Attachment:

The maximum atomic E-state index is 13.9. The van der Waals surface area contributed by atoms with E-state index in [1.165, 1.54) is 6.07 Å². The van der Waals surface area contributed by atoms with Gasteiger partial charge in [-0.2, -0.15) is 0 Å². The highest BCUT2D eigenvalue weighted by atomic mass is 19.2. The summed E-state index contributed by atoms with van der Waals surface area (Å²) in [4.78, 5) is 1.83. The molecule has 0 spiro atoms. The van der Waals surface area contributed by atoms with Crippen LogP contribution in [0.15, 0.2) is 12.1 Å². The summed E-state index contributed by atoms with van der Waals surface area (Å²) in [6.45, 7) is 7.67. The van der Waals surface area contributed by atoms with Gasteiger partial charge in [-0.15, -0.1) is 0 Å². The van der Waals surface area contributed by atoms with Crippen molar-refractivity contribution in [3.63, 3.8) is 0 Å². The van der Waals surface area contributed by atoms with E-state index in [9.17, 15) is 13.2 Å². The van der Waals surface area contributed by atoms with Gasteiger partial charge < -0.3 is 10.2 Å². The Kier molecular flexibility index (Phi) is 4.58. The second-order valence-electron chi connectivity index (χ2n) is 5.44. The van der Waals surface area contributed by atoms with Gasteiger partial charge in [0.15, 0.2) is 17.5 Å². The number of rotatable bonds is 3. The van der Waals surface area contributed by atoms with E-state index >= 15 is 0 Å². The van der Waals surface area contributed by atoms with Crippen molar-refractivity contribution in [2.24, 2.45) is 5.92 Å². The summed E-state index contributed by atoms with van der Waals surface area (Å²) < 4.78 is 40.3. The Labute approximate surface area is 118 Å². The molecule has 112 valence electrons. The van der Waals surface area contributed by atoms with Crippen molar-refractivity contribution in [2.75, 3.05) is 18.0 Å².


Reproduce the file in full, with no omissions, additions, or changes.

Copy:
The maximum atomic E-state index is 13.9. The van der Waals surface area contributed by atoms with E-state index in [1.165, 1.54) is 6.07 Å². The van der Waals surface area contributed by atoms with Gasteiger partial charge in [-0.2, -0.15) is 0 Å². The highest BCUT2D eigenvalue weighted by atomic mass is 19.2. The summed E-state index contributed by atoms with van der Waals surface area (Å²) in [4.78, 5) is 1.83. The molecule has 0 spiro atoms. The van der Waals surface area contributed by atoms with Crippen LogP contribution in [0.15, 0.2) is 12.1 Å². The summed E-state index contributed by atoms with van der Waals surface area (Å²) in [6.45, 7) is 7.67. The van der Waals surface area contributed by atoms with Gasteiger partial charge in [-0.15, -0.1) is 0 Å². The van der Waals surface area contributed by atoms with Crippen molar-refractivity contribution in [3.63, 3.8) is 0 Å². The van der Waals surface area contributed by atoms with E-state index in [9.17, 15) is 13.2 Å². The van der Waals surface area contributed by atoms with Gasteiger partial charge < -0.3 is 10.2 Å². The Kier molecular flexibility index (Phi) is 4.58. The second-order valence-electron chi connectivity index (χ2n) is 5.44. The van der Waals surface area contributed by atoms with Gasteiger partial charge in [0.15, 0.2) is 17.5 Å². The number of rotatable bonds is 3. The van der Waals surface area contributed by atoms with E-state index >= 15 is 0 Å². The van der Waals surface area contributed by atoms with Crippen molar-refractivity contribution in [2.24, 2.45) is 5.92 Å². The summed E-state index contributed by atoms with van der Waals surface area (Å²) < 4.78 is 40.3. The Labute approximate surface area is 118 Å². The molecule has 112 valence electrons. The van der Waals surface area contributed by atoms with Crippen molar-refractivity contribution in [2.75, 3.05) is 18.0 Å².